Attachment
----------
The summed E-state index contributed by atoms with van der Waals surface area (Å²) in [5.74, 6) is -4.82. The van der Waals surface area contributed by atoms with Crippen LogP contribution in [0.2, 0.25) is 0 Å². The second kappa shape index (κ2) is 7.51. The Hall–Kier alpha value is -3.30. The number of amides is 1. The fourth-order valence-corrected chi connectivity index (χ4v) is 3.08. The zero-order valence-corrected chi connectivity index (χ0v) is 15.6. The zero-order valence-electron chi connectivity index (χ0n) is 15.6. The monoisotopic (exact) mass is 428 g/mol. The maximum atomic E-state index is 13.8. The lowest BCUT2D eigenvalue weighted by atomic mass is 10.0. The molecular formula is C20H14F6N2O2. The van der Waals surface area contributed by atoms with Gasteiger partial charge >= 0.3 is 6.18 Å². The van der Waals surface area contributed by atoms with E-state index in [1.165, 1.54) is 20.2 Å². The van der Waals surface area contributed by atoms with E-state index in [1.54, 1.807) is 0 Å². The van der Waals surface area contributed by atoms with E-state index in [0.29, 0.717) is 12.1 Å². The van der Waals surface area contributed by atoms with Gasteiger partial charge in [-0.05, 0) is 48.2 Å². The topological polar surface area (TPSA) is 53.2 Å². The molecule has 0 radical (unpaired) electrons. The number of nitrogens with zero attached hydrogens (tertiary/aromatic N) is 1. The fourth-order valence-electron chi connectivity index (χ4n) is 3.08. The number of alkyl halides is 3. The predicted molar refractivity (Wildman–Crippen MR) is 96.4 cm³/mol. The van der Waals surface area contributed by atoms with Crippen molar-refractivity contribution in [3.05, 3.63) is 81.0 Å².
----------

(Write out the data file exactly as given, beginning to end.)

The summed E-state index contributed by atoms with van der Waals surface area (Å²) in [5.74, 6) is -4.82. The van der Waals surface area contributed by atoms with Crippen LogP contribution in [0.2, 0.25) is 0 Å². The second kappa shape index (κ2) is 7.51. The Hall–Kier alpha value is -3.30. The number of amides is 1. The fourth-order valence-corrected chi connectivity index (χ4v) is 3.08. The zero-order valence-corrected chi connectivity index (χ0v) is 15.6. The zero-order valence-electron chi connectivity index (χ0n) is 15.6. The monoisotopic (exact) mass is 428 g/mol. The maximum atomic E-state index is 13.8. The lowest BCUT2D eigenvalue weighted by atomic mass is 10.0. The molecular formula is C20H14F6N2O2. The van der Waals surface area contributed by atoms with Gasteiger partial charge >= 0.3 is 6.18 Å². The van der Waals surface area contributed by atoms with E-state index in [1.165, 1.54) is 20.2 Å². The van der Waals surface area contributed by atoms with E-state index in [1.54, 1.807) is 0 Å². The van der Waals surface area contributed by atoms with E-state index in [0.29, 0.717) is 12.1 Å². The van der Waals surface area contributed by atoms with Gasteiger partial charge in [-0.05, 0) is 48.2 Å². The topological polar surface area (TPSA) is 53.2 Å². The molecule has 0 radical (unpaired) electrons. The number of nitrogens with zero attached hydrogens (tertiary/aromatic N) is 1. The fourth-order valence-electron chi connectivity index (χ4n) is 3.08. The number of alkyl halides is 3. The predicted molar refractivity (Wildman–Crippen MR) is 96.4 cm³/mol. The van der Waals surface area contributed by atoms with Crippen molar-refractivity contribution in [3.05, 3.63) is 81.0 Å².